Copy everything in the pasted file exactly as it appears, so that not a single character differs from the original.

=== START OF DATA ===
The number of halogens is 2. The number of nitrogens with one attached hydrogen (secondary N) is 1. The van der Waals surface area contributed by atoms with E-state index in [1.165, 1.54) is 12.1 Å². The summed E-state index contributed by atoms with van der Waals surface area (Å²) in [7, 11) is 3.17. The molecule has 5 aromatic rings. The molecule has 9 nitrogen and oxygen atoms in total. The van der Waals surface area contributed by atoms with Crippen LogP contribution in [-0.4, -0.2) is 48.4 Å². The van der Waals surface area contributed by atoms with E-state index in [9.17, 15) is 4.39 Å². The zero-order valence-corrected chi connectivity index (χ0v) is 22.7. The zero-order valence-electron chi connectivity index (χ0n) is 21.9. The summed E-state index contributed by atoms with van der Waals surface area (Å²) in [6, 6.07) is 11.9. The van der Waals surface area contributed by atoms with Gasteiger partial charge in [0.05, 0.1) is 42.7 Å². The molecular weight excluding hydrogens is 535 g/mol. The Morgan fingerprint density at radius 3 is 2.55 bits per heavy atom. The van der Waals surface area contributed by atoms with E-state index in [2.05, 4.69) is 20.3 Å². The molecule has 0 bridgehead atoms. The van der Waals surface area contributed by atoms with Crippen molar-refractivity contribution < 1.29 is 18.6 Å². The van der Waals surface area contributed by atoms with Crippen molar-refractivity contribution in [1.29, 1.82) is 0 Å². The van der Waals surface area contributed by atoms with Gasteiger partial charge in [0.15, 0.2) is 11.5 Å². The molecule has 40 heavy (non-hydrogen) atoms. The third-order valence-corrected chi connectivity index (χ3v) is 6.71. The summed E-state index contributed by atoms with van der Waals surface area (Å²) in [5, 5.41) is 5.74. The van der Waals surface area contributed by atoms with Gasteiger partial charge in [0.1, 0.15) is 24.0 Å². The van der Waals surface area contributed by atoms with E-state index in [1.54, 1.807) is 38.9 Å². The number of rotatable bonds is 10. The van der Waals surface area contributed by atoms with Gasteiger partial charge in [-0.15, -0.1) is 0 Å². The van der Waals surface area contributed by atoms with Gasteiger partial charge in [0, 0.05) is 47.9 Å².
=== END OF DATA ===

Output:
The number of halogens is 2. The number of nitrogens with one attached hydrogen (secondary N) is 1. The van der Waals surface area contributed by atoms with E-state index in [1.165, 1.54) is 12.1 Å². The summed E-state index contributed by atoms with van der Waals surface area (Å²) in [7, 11) is 3.17. The molecule has 5 aromatic rings. The molecule has 9 nitrogen and oxygen atoms in total. The van der Waals surface area contributed by atoms with Crippen LogP contribution in [-0.4, -0.2) is 48.4 Å². The van der Waals surface area contributed by atoms with E-state index in [9.17, 15) is 4.39 Å². The zero-order valence-corrected chi connectivity index (χ0v) is 22.7. The zero-order valence-electron chi connectivity index (χ0n) is 21.9. The summed E-state index contributed by atoms with van der Waals surface area (Å²) in [6, 6.07) is 11.9. The van der Waals surface area contributed by atoms with Gasteiger partial charge in [0.05, 0.1) is 42.7 Å². The molecular weight excluding hydrogens is 535 g/mol. The Morgan fingerprint density at radius 3 is 2.55 bits per heavy atom. The van der Waals surface area contributed by atoms with E-state index in [2.05, 4.69) is 20.3 Å². The molecule has 0 bridgehead atoms. The van der Waals surface area contributed by atoms with Crippen molar-refractivity contribution < 1.29 is 18.6 Å². The van der Waals surface area contributed by atoms with Crippen molar-refractivity contribution in [1.29, 1.82) is 0 Å². The van der Waals surface area contributed by atoms with Gasteiger partial charge in [0.15, 0.2) is 11.5 Å². The molecule has 40 heavy (non-hydrogen) atoms. The third-order valence-corrected chi connectivity index (χ3v) is 6.71. The summed E-state index contributed by atoms with van der Waals surface area (Å²) in [5, 5.41) is 5.74. The van der Waals surface area contributed by atoms with Gasteiger partial charge in [0.1, 0.15) is 24.0 Å². The van der Waals surface area contributed by atoms with E-state index in [1.54, 1.807) is 38.9 Å². The number of rotatable bonds is 10. The van der Waals surface area contributed by atoms with Gasteiger partial charge in [-0.15, -0.1) is 0 Å². The van der Waals surface area contributed by atoms with Gasteiger partial charge in [0, 0.05) is 47.9 Å².